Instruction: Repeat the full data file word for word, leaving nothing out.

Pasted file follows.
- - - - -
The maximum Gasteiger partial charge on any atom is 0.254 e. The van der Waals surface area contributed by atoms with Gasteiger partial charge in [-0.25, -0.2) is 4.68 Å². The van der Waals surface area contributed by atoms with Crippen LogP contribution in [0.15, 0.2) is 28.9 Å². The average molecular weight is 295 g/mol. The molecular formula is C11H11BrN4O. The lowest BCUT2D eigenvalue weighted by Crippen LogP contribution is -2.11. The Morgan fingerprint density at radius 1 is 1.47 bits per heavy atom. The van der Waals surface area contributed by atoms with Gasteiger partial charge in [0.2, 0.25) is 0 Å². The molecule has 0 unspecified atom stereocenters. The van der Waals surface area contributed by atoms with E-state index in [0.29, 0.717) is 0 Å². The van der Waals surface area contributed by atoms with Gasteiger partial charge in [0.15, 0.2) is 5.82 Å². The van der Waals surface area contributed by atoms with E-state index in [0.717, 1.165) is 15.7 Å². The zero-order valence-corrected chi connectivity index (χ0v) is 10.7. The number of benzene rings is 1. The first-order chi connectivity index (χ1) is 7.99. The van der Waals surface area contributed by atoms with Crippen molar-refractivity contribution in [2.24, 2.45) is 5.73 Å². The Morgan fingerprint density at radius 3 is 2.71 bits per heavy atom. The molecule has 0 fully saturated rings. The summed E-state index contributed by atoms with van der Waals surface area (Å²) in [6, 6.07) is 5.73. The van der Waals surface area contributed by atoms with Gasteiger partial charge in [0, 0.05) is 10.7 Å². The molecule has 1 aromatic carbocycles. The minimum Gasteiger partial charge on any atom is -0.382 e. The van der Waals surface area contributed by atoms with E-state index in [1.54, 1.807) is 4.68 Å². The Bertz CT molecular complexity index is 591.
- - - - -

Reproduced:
The maximum Gasteiger partial charge on any atom is 0.254 e. The van der Waals surface area contributed by atoms with Gasteiger partial charge in [-0.25, -0.2) is 4.68 Å². The van der Waals surface area contributed by atoms with Crippen LogP contribution in [0.15, 0.2) is 28.9 Å². The average molecular weight is 295 g/mol. The molecular formula is C11H11BrN4O. The lowest BCUT2D eigenvalue weighted by Crippen LogP contribution is -2.11. The Morgan fingerprint density at radius 1 is 1.47 bits per heavy atom. The van der Waals surface area contributed by atoms with Gasteiger partial charge in [0.2, 0.25) is 0 Å². The molecule has 0 unspecified atom stereocenters. The van der Waals surface area contributed by atoms with E-state index in [0.29, 0.717) is 0 Å². The van der Waals surface area contributed by atoms with Gasteiger partial charge in [0.15, 0.2) is 5.82 Å². The van der Waals surface area contributed by atoms with E-state index in [0.717, 1.165) is 15.7 Å². The zero-order valence-corrected chi connectivity index (χ0v) is 10.7. The number of benzene rings is 1. The first-order chi connectivity index (χ1) is 7.99. The van der Waals surface area contributed by atoms with Crippen molar-refractivity contribution in [2.24, 2.45) is 5.73 Å². The Morgan fingerprint density at radius 3 is 2.71 bits per heavy atom. The molecule has 0 fully saturated rings. The summed E-state index contributed by atoms with van der Waals surface area (Å²) in [6, 6.07) is 5.73. The van der Waals surface area contributed by atoms with Gasteiger partial charge in [0, 0.05) is 10.7 Å². The molecule has 1 aromatic carbocycles. The minimum Gasteiger partial charge on any atom is -0.382 e. The van der Waals surface area contributed by atoms with E-state index in [1.54, 1.807) is 4.68 Å². The Bertz CT molecular complexity index is 591.